What I used to do was explain why I had given up. Oh no! That was not good as it opened me up to further persuasion and manipulation and I could become increasingly uncomfortable. Most of us do not like feeling uncomfortable, so without really high-level skills of emotional intelligence, we can give in.

All it did was give people more opportunity to argue with me. All I really wanted was to blend easily with people and not be noticed for not drinking. I stopped giving any reasons. 

Instead, I developed a second follow-up line that didn't encourage conversation and closed it. My line, in response to "Why don't you drink?" is "It's how I am, I suppose". It's such a non-informative line it works because there is nothing to argue with me about. How emotionally intelligent was that!

Other more complicated lines I've used occasionally include, "I've got so much energy already I'd be bouncing off the walls", "I've never needed it", and "Have you seen me when I drink alcohol, it's not a good look, I get so depressed." You could also try something silly with a laugh, such as, "It's a family thing, I'm the only one still sane."

Whether you don't drink for health, religious or other reasons don't tell people why. It can open you up to arguments and potentially leave you feeling flustered as you have to meet so many opposing questions.

Emotional intelligence skills include the ability to manage your own emotions in awkward situations and to help manage the emotions of others. These kinds of lines do both, they take the emotional heat out of the discussion.

Emotional intelligence skills 3: Suggest an alternative. 

If you're offered a drink suggest an alternative you'd like so the person still feels helpful and sociable. For example,

  • "No thanks, but I'd love a glass of soda water, thanks".
  • Or "Thanks so much, not tonight, but is there a glass of apple juice you can get me, please?" 

This keeps the other person busy and takes their mind off alcohol straightaway. Again, this helps to manage their emotions and leaves them feeling comfortable in that they know what to do. It also helps to manage your emotions as you can be comfortable knowing that you're not obstructing the social process. It's all good practical emotional intelligence!

I have gone one step further: I try to turn up with whatever I would like to drink, including herbal tea-bags! I always carry them in my handbag or pocket so I can produce them in a moment, "No, thanks. I'd love a cup of tea though, and I've got some tea-bags here" and out comes a peppermint tea-bag.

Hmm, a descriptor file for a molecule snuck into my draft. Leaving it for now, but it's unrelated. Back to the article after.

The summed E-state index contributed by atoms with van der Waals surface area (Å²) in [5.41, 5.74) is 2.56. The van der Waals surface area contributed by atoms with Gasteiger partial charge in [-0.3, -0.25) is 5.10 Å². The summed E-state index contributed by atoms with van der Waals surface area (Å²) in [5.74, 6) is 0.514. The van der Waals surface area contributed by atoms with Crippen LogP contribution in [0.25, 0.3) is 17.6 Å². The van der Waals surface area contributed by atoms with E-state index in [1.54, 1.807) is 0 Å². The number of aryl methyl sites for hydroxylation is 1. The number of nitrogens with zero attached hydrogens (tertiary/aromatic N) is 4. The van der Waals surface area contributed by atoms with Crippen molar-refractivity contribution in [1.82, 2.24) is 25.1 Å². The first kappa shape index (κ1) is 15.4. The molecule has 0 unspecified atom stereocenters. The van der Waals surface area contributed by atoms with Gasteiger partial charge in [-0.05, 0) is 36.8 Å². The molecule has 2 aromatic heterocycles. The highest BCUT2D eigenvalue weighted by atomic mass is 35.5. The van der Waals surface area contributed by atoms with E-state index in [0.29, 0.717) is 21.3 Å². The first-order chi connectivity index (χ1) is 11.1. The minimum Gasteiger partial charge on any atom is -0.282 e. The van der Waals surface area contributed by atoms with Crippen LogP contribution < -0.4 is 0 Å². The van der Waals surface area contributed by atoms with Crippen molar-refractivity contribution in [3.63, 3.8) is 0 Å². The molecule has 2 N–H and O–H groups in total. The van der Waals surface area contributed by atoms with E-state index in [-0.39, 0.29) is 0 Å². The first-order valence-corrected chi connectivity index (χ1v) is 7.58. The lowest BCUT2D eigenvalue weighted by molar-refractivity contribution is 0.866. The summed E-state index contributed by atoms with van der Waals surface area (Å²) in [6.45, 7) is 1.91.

Make it easy for the other person, it will keep the fuss down and give you the most chance of leaving both yourself and the other person feeling at ease.

Emotional intelligence skills 4: Remind yourself why. 

Remind yourself why you're giving up. One thing that inspired and motivated me to give up alcohol, both of which are important emotions in producing behavioural change, was my husband drawing the molecular formula for how alcohol gets converted to fat in my body. Yuck!  I felt disgust at the very idea that when I drank it turned into fat in my body.

It motivated me almost instantly to stop drinking - as I wanted to lose weight at the time. Whenever I was tempted to drink and I could feel a longing for alcohol I remembered the formula. Having appropriate knowledge can help you manage your emotions and therefore your behaviour.

I hope you can also gain self-confidence in saying "No" to alcohol if you want to reduce your consumption or give it up totally. Think of all the money you can save.

It took me a while to manage my emotions well enough to be able to counter all offers of drink but it got easier and easier.  Simply knowing what to say made an enormous difference to my level of comfort and courage. Now I don't even think about it. Now, I simply don't drink, despite speaking frequently at conferences and functions where alcohol flows freely. My line there is easy. I say, "I don't drink when I'm working" and people leave me alone. Bliss!

What is your line going to be so you can say no? Continue to develop your emotional intelligence and your ability to manage your own emotions and you will have more choice in what you do.